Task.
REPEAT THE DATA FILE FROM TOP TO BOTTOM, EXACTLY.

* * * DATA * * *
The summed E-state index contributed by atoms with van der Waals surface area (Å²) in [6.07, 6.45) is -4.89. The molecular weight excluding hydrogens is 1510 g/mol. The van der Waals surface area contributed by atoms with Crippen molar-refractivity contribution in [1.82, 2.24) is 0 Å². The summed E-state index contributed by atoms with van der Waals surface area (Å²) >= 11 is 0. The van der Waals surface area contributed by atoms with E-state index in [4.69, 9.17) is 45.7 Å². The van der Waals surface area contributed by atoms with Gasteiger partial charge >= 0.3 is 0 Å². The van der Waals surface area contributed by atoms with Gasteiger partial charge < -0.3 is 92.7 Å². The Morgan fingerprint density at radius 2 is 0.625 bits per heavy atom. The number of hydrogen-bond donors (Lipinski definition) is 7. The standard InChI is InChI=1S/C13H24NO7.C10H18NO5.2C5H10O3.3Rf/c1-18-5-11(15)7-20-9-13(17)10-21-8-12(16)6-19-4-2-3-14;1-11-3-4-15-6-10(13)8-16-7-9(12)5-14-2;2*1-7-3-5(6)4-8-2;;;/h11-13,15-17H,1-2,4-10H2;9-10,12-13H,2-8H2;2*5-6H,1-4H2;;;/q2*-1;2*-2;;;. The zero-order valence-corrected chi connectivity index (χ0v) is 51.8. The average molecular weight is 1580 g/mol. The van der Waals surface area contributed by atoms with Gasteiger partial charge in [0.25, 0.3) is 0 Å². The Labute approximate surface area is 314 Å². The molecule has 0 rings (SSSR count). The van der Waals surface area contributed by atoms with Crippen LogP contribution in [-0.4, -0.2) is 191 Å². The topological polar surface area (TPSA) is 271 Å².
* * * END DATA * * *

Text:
The summed E-state index contributed by atoms with van der Waals surface area (Å²) in [6.07, 6.45) is -4.89. The molecular weight excluding hydrogens is 1510 g/mol. The van der Waals surface area contributed by atoms with Crippen molar-refractivity contribution in [1.82, 2.24) is 0 Å². The summed E-state index contributed by atoms with van der Waals surface area (Å²) >= 11 is 0. The van der Waals surface area contributed by atoms with E-state index in [4.69, 9.17) is 45.7 Å². The van der Waals surface area contributed by atoms with Gasteiger partial charge >= 0.3 is 0 Å². The van der Waals surface area contributed by atoms with Gasteiger partial charge < -0.3 is 92.7 Å². The Morgan fingerprint density at radius 2 is 0.625 bits per heavy atom. The number of hydrogen-bond donors (Lipinski definition) is 7. The standard InChI is InChI=1S/C13H24NO7.C10H18NO5.2C5H10O3.3Rf/c1-18-5-11(15)7-20-9-13(17)10-21-8-12(16)6-19-4-2-3-14;1-11-3-4-15-6-10(13)8-16-7-9(12)5-14-2;2*1-7-3-5(6)4-8-2;;;/h11-13,15-17H,1-2,4-10H2;9-10,12-13H,2-8H2;2*5-6H,1-4H2;;;/q2*-1;2*-2;;;. The zero-order valence-corrected chi connectivity index (χ0v) is 51.8. The average molecular weight is 1580 g/mol. The van der Waals surface area contributed by atoms with Gasteiger partial charge in [0.25, 0.3) is 0 Å². The Labute approximate surface area is 314 Å². The molecule has 0 rings (SSSR count). The van der Waals surface area contributed by atoms with Crippen LogP contribution in [-0.4, -0.2) is 191 Å². The topological polar surface area (TPSA) is 271 Å².